The OLED screen delivers excellent motion sharpness, with only a wafer-thin blurred border around moving objects. The 120 Hz Black Frame Insertion has disappeared, ‘Insert black frame’ now works at 60 Hz, which we also saw with other manufacturers. It also provides no visible improvement, costs brightness and you can still see the flicker to some extent. So we let that stand. The motion interpolation does a great job, we definitely recommend the Minimum setting, although even that left a bit of a stutter in the opening scene of RED. If you don’t want that, you can choose the higher settings. With Intelligent Frame Creation at the maximum setting, fast pans are almost always displayed smoothly and the processor rarely intervenes too late.
|Picture Mode: True Cinema
Auto Brightness: On
Auto White Balance: Off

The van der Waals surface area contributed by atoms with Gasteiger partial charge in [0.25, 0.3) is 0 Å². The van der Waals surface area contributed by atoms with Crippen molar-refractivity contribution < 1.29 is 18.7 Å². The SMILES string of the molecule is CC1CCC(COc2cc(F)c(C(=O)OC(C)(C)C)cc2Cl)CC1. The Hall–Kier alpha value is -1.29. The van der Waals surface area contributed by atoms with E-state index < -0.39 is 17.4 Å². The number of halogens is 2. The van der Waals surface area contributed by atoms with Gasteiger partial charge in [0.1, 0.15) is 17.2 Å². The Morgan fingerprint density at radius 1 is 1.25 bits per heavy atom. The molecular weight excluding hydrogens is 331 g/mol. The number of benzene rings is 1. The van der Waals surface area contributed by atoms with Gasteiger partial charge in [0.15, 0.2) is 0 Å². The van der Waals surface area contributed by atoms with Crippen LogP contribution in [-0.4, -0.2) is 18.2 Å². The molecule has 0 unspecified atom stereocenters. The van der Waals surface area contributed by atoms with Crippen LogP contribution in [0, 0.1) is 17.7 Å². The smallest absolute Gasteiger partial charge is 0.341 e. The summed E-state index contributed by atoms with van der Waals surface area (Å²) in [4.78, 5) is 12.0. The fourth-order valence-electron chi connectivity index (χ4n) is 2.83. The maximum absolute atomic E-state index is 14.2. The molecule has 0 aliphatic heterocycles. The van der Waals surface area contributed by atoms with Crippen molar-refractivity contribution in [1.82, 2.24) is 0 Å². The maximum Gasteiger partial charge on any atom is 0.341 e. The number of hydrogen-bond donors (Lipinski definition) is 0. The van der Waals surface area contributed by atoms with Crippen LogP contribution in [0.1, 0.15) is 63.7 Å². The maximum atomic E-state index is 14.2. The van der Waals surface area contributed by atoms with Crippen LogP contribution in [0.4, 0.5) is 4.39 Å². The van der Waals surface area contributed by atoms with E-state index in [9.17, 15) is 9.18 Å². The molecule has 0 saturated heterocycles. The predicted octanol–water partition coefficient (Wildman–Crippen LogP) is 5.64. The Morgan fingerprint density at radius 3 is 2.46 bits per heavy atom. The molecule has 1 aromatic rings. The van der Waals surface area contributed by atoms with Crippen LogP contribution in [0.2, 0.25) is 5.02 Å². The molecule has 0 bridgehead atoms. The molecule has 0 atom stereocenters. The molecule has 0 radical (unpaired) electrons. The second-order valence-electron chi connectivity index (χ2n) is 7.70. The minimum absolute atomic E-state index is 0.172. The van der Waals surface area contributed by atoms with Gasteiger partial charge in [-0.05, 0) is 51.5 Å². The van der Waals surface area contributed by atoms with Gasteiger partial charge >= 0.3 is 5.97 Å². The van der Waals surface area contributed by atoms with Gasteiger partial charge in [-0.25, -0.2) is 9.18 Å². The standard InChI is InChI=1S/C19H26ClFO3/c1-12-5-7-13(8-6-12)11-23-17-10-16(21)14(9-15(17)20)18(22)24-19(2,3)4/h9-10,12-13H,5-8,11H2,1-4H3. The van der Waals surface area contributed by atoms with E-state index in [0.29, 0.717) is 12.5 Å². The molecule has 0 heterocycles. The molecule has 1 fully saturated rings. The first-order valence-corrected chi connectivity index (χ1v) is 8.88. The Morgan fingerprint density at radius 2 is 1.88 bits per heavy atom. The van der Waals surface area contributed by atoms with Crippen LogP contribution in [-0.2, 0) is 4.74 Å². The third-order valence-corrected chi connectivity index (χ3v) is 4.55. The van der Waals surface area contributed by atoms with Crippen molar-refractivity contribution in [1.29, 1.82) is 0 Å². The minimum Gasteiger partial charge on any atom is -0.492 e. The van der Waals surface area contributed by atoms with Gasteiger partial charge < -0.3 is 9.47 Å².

Noise Reduction: Min
MPEG Remaster: Min
Resolution Remaster: Mid
Dynamic Range Remaster: OffDark Visibility Enhancer: 0Intelligent Frame Creation: Minimum
Accurate IFC: On
Insert Black Frame: Off
|Contrast Control: Off/Auto
Gamma: BT.1886 / 2.4 / 2.2 Picture Settings Aspect Ratio: 16:9 Image Scan: Off
Panasonic TX-55LZW2004 – Image quality
Behind the name ‘Master OLED Pro’ hides the latest OLED EX panel, with an extra layer for cooling. Panasonic has been delivering excellent results on its top model for years, and we expect top performance now too.
The uniformity was good, but not perfect. At the bottom of the image, we saw a light pink tinted edge of a few centimeters on the white test surface. You can sometimes notice this in normal content if the image is very clear. In the dark test images, we could vaguely see a bright spot, but that was never visible in practice.
But all our doubts disappeared like snow in the sun as soon as we watched some film and TV in Filmmaker Mode. It is calibrated almost perfectly, always a great achievement from Panasonic. The image had a lot of shadow detail and the color reproduction is, literally, perfect.